From SMART to SMARTER is Not Easy
Photo by Christian Erfurt on Unsplash
Quarantine Fatigue Is Real
I wish I could take credit for the title of this post but that goes to the Atlantic. BTW, they have been doing a fantastic job covering all this. The reason I chose to use it is that everyone I have been talking too is feeling the fatigue, especially those who now look at a screen all day. We need to get SMARTER about how we manage the reopening. This is not going to be easy but there will be a point where quarantine will take a greater toll on people and the economy than COVID-19.
Yesterday’s meeting presentation (May 14th) is here. There were some interesting graphs that were shared but the best chart is this one. More on it a little later.
Quarantine fatigue is effecting everyone but some more than others. Getting SMARTER about how to manage the reopening will be critical to making the best bad choice guardrails of Shelter In Place and back to the way things “were.” None of these are viable as noted in this article and summed up like so:
“But the choice between staying home indefinitely and returning to business as usual now is a false one. Risk is not binary. And an all-or-nothing approach to disease prevention can have unintended consequences. Individuals may fixate on unlikely sources of contagion—the package in the mail, the runner or cyclist on the street—while undervaluing precautions, such as cloth masks, that are imperfect but helpful.”
The hardest part of managing risk in a complex system is to do simple and quick experiments to navigate the landscape. It’s vital to have a portfolio approach to risk management which means that you take calculated risks given the results of your simple experiments.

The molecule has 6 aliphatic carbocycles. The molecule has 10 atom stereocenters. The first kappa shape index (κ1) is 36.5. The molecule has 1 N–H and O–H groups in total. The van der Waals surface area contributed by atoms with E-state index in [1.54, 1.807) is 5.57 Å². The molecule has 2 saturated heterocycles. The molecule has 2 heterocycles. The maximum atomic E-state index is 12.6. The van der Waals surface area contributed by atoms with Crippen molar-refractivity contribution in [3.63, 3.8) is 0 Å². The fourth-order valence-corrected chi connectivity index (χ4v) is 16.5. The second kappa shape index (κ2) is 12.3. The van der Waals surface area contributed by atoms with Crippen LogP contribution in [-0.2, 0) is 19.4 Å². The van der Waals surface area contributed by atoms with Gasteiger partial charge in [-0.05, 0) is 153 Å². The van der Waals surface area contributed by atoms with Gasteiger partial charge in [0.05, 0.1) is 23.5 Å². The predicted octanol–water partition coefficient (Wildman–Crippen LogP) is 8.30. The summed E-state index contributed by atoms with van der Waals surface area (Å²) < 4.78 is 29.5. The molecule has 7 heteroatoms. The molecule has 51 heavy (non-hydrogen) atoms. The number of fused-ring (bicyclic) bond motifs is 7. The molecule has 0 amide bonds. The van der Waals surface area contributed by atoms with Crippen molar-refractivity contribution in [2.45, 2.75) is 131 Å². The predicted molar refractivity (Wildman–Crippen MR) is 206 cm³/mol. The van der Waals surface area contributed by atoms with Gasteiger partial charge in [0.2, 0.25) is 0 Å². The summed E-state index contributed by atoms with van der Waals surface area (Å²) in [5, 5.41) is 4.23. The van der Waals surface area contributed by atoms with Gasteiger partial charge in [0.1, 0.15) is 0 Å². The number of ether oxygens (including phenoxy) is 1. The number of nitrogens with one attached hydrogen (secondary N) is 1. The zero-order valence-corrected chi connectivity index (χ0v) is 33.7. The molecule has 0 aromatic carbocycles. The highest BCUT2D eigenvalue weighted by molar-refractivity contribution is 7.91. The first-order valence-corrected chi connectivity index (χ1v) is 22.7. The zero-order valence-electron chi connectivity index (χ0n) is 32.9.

For those of us who like to set goals, we have all heard of SMART goals:
- S – Specific: clear and concise goals.
- M – Measurable: the ability to track progress
- A – Achievable: challenging yet achievable.
- R – Relevant: the goal is relevant to the overall plan
- T – Timely: The goal has a target finish time.
This is all well and good but what happens when the actions you take affect others? That’s when you have to get SMARTER, which ads an ER to the above like so:
- E – Evaluate: evaluate the impact of the goal on others and what would happen if you kept on that path.
- R – Recalibrate: recalibrate the next set of goals based on your last goals and the different end state.
How would a SMARTER goal apply to reopening the economy?
Well, If you look at the metrics above, you’ll notice that we’re hitting all our health metrics. These metrics are the primary driver of the ability to open up since it’s the capacity of our healthcare system to deal with COVID-19 that’s a major unknown. Or rather, it will be the healthcare system that will have to handle the surge of COVID-19 patents.
The metrics are SMART in nature and show that Shelter in Place was indeed effective. In fact, our R0 is around 0.94, which is why the Surveillance indicator is flat and we have had a lower case count and death rate. Clearly, Shelter in Place flattened the curve.
SMARTER Goals Applied to Healthcare Capacity
There will be a point where quarantine fatigue and the economy being shutdown will be a bigger problem then COVID-19. It’s unclear when exactly that will be but it’s clear that the longer the quarantine is in place, the harder it will be on us, and the harder it will be to recover.